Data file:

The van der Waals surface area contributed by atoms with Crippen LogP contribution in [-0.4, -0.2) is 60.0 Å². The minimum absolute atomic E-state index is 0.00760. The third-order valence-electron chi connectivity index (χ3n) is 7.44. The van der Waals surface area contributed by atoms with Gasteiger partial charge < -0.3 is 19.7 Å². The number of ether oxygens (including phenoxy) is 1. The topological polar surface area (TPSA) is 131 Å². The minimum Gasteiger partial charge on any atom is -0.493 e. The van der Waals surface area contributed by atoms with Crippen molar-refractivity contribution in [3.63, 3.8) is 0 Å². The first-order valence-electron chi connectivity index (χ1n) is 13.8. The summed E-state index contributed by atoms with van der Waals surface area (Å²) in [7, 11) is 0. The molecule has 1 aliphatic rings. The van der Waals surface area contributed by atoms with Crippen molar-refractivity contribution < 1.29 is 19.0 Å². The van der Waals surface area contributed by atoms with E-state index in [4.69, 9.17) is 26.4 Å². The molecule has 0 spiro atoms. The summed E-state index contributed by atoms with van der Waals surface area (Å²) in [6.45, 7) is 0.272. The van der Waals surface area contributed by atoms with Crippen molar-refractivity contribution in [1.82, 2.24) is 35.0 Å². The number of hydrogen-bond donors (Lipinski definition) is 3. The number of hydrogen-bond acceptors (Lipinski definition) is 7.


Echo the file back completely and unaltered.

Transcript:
The van der Waals surface area contributed by atoms with Crippen LogP contribution in [-0.4, -0.2) is 60.0 Å². The minimum absolute atomic E-state index is 0.00760. The third-order valence-electron chi connectivity index (χ3n) is 7.44. The van der Waals surface area contributed by atoms with Gasteiger partial charge < -0.3 is 19.7 Å². The number of ether oxygens (including phenoxy) is 1. The topological polar surface area (TPSA) is 131 Å². The minimum Gasteiger partial charge on any atom is -0.493 e. The van der Waals surface area contributed by atoms with Crippen molar-refractivity contribution in [3.63, 3.8) is 0 Å². The first-order valence-electron chi connectivity index (χ1n) is 13.8. The summed E-state index contributed by atoms with van der Waals surface area (Å²) in [7, 11) is 0. The molecule has 1 aliphatic rings. The van der Waals surface area contributed by atoms with Crippen molar-refractivity contribution < 1.29 is 19.0 Å². The van der Waals surface area contributed by atoms with E-state index in [4.69, 9.17) is 26.4 Å². The molecule has 0 spiro atoms. The summed E-state index contributed by atoms with van der Waals surface area (Å²) in [6.45, 7) is 0.272. The van der Waals surface area contributed by atoms with Crippen molar-refractivity contribution in [1.82, 2.24) is 35.0 Å². The number of hydrogen-bond donors (Lipinski definition) is 3. The number of hydrogen-bond acceptors (Lipinski definition) is 7.